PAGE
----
Speed related car accidents account for about 10,000 deaths per year in the US. Even though cars are capable of exceeding the speed limit, and in fact this feature is frequently prominently touted a selling point, roadways don't support cars going that fast safely and the use of the feature is left to the good judgement of the driver. Although most people don't speed irresponsibly there is a good portion of the driving public that does to the danger of everyone around them. This feature could easily be software limited.

Similarly with Autopilot and other autonomous driving technology, it's a feature that won't prevent all accidents and has its limitations that should be used with the good judgement of the driver.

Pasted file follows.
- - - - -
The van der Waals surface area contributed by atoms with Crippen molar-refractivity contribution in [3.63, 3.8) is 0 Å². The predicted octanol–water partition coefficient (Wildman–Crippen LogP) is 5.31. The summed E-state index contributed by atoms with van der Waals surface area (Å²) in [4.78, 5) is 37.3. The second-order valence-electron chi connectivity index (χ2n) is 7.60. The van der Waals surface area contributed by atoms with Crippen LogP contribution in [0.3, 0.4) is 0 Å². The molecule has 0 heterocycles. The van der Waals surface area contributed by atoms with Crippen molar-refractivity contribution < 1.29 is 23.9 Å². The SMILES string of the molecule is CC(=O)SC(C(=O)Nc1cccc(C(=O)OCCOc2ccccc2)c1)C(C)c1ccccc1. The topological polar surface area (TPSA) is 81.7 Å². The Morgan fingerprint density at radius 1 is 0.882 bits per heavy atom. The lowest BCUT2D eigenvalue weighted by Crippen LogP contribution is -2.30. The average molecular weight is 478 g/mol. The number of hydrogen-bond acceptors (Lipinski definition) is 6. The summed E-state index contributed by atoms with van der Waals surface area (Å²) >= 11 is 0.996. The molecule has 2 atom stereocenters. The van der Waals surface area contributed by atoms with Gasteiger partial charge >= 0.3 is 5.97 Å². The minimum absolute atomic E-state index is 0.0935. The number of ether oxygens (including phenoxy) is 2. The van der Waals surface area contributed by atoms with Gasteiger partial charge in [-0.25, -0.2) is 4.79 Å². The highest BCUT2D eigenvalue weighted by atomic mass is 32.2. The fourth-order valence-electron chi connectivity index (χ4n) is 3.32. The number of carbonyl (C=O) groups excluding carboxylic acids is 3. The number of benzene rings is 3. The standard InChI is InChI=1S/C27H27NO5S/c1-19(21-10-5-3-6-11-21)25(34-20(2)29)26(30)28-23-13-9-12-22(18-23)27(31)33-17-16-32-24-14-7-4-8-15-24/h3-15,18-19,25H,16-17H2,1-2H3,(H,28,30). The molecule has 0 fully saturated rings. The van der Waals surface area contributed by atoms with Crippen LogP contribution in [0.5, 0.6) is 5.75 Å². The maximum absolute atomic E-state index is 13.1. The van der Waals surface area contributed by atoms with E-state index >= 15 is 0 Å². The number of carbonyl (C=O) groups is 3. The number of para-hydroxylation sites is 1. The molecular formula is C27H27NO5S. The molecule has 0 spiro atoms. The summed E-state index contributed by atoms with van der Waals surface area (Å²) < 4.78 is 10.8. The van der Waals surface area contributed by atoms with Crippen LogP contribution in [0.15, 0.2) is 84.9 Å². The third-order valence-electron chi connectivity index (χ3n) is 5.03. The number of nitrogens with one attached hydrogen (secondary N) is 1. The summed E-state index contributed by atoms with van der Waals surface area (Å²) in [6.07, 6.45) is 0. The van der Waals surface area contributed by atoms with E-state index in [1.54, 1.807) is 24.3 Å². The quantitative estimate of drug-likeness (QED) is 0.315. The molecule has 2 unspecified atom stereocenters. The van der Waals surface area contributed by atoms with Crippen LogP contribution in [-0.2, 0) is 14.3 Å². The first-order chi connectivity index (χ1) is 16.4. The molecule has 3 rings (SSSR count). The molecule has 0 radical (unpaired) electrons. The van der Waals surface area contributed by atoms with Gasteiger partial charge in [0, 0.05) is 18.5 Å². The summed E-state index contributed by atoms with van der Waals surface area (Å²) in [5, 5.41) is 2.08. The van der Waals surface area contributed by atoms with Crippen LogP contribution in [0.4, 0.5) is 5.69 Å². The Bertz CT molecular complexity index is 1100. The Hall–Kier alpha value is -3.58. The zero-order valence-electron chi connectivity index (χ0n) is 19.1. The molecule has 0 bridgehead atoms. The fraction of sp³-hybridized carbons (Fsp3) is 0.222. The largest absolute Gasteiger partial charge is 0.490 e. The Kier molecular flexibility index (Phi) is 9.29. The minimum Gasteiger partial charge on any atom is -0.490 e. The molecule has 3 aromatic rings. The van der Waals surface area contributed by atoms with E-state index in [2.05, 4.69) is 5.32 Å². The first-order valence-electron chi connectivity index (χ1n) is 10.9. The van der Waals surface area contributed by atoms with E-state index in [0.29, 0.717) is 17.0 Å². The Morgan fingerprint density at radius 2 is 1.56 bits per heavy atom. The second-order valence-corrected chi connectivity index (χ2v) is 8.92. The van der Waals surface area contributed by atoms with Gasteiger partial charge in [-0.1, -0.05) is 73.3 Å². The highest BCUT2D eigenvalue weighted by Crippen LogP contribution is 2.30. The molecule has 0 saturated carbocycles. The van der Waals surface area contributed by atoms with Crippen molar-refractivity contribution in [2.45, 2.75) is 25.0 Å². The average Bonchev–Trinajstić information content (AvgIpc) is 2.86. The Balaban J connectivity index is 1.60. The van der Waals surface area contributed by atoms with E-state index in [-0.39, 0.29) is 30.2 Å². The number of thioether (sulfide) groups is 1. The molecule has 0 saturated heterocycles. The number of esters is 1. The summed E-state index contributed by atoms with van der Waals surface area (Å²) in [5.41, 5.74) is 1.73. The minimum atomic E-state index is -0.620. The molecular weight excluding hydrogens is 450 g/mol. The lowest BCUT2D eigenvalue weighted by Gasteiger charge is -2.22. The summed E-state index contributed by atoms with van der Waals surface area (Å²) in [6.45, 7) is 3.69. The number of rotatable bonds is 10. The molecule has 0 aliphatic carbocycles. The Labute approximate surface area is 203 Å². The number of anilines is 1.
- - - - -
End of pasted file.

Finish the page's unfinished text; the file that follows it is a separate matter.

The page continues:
The knee jerk reaction to the Autopilot accident has been to discuss restricting the technology in some way as if the AP caused the accident. It's a reactionary response. The car was doing what it was supposed to do and encountered a scenario that exceeded its limitations at which point the backup system, the driver, was expected to react. It may very well be that the accident was unaviodable, that even if the driver had responded or had been in control of the car without AP he would have crashed. But the problem with jumping to the conclusion that this one fatality is evidence that the autonomous driving is unsafe doesn't take into account the number of times AP has avoided an equally fatal accident. You can't measure something that didn't happen and disabling the feature may actually be a step backward in safety overall.